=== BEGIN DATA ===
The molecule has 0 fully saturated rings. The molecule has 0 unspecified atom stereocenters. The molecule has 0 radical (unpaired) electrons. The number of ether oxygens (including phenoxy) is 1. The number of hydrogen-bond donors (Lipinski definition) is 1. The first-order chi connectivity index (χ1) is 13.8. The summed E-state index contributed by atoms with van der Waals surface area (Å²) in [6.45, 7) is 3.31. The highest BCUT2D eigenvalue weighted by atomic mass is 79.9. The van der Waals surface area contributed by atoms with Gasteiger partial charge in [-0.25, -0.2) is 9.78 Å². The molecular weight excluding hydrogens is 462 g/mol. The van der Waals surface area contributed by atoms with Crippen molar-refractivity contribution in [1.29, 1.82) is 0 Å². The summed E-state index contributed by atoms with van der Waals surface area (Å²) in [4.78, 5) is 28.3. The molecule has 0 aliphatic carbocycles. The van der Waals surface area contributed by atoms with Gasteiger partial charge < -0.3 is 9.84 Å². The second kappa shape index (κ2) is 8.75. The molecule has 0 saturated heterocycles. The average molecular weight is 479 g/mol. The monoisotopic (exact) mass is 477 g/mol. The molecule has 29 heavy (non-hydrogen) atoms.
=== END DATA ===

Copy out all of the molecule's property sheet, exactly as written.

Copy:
The molecule has 0 fully saturated rings. The molecule has 0 unspecified atom stereocenters. The molecule has 0 radical (unpaired) electrons. The number of ether oxygens (including phenoxy) is 1. The number of hydrogen-bond donors (Lipinski definition) is 1. The first-order chi connectivity index (χ1) is 13.8. The summed E-state index contributed by atoms with van der Waals surface area (Å²) in [6.45, 7) is 3.31. The highest BCUT2D eigenvalue weighted by atomic mass is 79.9. The van der Waals surface area contributed by atoms with Gasteiger partial charge in [-0.25, -0.2) is 9.78 Å². The molecular weight excluding hydrogens is 462 g/mol. The van der Waals surface area contributed by atoms with Crippen molar-refractivity contribution in [1.29, 1.82) is 0 Å². The summed E-state index contributed by atoms with van der Waals surface area (Å²) in [4.78, 5) is 28.3. The molecule has 0 aliphatic carbocycles. The van der Waals surface area contributed by atoms with Gasteiger partial charge < -0.3 is 9.84 Å². The second kappa shape index (κ2) is 8.75. The molecule has 0 saturated heterocycles. The average molecular weight is 479 g/mol. The monoisotopic (exact) mass is 477 g/mol. The molecule has 29 heavy (non-hydrogen) atoms.